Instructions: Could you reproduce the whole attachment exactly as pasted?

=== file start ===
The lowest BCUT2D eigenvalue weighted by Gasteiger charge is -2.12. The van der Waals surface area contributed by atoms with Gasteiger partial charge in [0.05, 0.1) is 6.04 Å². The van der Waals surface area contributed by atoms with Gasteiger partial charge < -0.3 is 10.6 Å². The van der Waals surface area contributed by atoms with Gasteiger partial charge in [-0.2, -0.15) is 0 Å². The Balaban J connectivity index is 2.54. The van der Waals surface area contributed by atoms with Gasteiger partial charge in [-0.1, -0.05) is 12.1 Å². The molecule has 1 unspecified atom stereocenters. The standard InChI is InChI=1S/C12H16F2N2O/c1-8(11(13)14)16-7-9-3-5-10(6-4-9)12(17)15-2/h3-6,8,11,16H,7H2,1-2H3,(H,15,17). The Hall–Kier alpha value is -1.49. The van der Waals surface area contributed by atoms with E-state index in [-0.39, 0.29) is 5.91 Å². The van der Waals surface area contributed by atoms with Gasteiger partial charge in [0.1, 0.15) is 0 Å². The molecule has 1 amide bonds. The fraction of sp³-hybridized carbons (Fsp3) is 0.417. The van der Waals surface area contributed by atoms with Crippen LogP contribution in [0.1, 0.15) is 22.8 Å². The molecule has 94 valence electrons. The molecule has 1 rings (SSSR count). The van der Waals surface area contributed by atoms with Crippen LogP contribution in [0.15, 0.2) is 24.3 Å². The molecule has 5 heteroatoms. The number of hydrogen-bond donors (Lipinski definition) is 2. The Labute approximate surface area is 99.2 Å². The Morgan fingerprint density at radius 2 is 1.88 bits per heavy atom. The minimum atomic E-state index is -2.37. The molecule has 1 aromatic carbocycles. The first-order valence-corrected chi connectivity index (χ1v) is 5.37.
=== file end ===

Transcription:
The lowest BCUT2D eigenvalue weighted by Gasteiger charge is -2.12. The van der Waals surface area contributed by atoms with Gasteiger partial charge in [0.05, 0.1) is 6.04 Å². The van der Waals surface area contributed by atoms with Gasteiger partial charge < -0.3 is 10.6 Å². The van der Waals surface area contributed by atoms with Gasteiger partial charge in [-0.2, -0.15) is 0 Å². The Balaban J connectivity index is 2.54. The van der Waals surface area contributed by atoms with Gasteiger partial charge in [-0.1, -0.05) is 12.1 Å². The molecule has 1 unspecified atom stereocenters. The standard InChI is InChI=1S/C12H16F2N2O/c1-8(11(13)14)16-7-9-3-5-10(6-4-9)12(17)15-2/h3-6,8,11,16H,7H2,1-2H3,(H,15,17). The Hall–Kier alpha value is -1.49. The van der Waals surface area contributed by atoms with E-state index in [-0.39, 0.29) is 5.91 Å². The van der Waals surface area contributed by atoms with Gasteiger partial charge in [0.1, 0.15) is 0 Å². The molecule has 1 amide bonds. The fraction of sp³-hybridized carbons (Fsp3) is 0.417. The van der Waals surface area contributed by atoms with Crippen LogP contribution in [0.1, 0.15) is 22.8 Å². The molecule has 94 valence electrons. The molecule has 1 rings (SSSR count). The van der Waals surface area contributed by atoms with Crippen LogP contribution in [0.15, 0.2) is 24.3 Å². The molecule has 5 heteroatoms. The number of hydrogen-bond donors (Lipinski definition) is 2. The Labute approximate surface area is 99.2 Å². The Morgan fingerprint density at radius 2 is 1.88 bits per heavy atom. The minimum atomic E-state index is -2.37. The molecule has 1 aromatic carbocycles. The first-order valence-corrected chi connectivity index (χ1v) is 5.37.